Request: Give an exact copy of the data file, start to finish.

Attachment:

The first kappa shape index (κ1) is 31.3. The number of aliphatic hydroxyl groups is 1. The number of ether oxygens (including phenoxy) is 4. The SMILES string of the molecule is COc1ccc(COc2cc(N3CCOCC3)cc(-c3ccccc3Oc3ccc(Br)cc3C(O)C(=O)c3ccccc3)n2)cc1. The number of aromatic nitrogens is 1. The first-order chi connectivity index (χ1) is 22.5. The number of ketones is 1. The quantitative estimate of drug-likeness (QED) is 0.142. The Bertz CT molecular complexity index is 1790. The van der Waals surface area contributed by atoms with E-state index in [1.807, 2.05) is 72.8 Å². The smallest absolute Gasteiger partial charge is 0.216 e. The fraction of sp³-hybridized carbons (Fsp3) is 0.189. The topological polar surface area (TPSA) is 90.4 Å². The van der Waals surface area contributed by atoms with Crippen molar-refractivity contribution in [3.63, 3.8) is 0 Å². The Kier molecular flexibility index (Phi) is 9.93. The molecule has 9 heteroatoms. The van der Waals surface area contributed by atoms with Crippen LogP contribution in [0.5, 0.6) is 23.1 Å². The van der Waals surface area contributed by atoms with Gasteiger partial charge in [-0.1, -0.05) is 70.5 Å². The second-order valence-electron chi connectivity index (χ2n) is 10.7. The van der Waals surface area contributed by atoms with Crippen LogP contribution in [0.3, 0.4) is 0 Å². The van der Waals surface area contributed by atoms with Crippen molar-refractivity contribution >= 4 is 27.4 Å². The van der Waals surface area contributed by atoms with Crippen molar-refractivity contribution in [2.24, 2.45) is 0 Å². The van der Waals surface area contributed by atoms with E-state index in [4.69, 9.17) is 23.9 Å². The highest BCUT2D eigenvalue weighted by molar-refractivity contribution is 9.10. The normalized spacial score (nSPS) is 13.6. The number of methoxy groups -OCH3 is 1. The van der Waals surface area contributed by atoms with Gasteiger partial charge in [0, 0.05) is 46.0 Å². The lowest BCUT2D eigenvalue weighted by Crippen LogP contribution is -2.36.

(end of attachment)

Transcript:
The first kappa shape index (κ1) is 31.3. The number of aliphatic hydroxyl groups is 1. The number of ether oxygens (including phenoxy) is 4. The SMILES string of the molecule is COc1ccc(COc2cc(N3CCOCC3)cc(-c3ccccc3Oc3ccc(Br)cc3C(O)C(=O)c3ccccc3)n2)cc1. The number of aromatic nitrogens is 1. The first-order chi connectivity index (χ1) is 22.5. The number of ketones is 1. The quantitative estimate of drug-likeness (QED) is 0.142. The Bertz CT molecular complexity index is 1790. The van der Waals surface area contributed by atoms with E-state index in [1.807, 2.05) is 72.8 Å². The smallest absolute Gasteiger partial charge is 0.216 e. The fraction of sp³-hybridized carbons (Fsp3) is 0.189. The topological polar surface area (TPSA) is 90.4 Å². The van der Waals surface area contributed by atoms with Crippen molar-refractivity contribution in [3.63, 3.8) is 0 Å². The Kier molecular flexibility index (Phi) is 9.93. The molecule has 9 heteroatoms. The van der Waals surface area contributed by atoms with Crippen LogP contribution in [0.5, 0.6) is 23.1 Å². The van der Waals surface area contributed by atoms with Gasteiger partial charge in [-0.1, -0.05) is 70.5 Å². The second-order valence-electron chi connectivity index (χ2n) is 10.7. The van der Waals surface area contributed by atoms with Crippen LogP contribution in [0.3, 0.4) is 0 Å². The van der Waals surface area contributed by atoms with Crippen molar-refractivity contribution >= 4 is 27.4 Å². The van der Waals surface area contributed by atoms with Crippen molar-refractivity contribution in [2.24, 2.45) is 0 Å². The van der Waals surface area contributed by atoms with E-state index in [4.69, 9.17) is 23.9 Å². The highest BCUT2D eigenvalue weighted by molar-refractivity contribution is 9.10. The normalized spacial score (nSPS) is 13.6. The number of methoxy groups -OCH3 is 1. The van der Waals surface area contributed by atoms with Gasteiger partial charge in [0, 0.05) is 46.0 Å². The lowest BCUT2D eigenvalue weighted by Crippen LogP contribution is -2.36.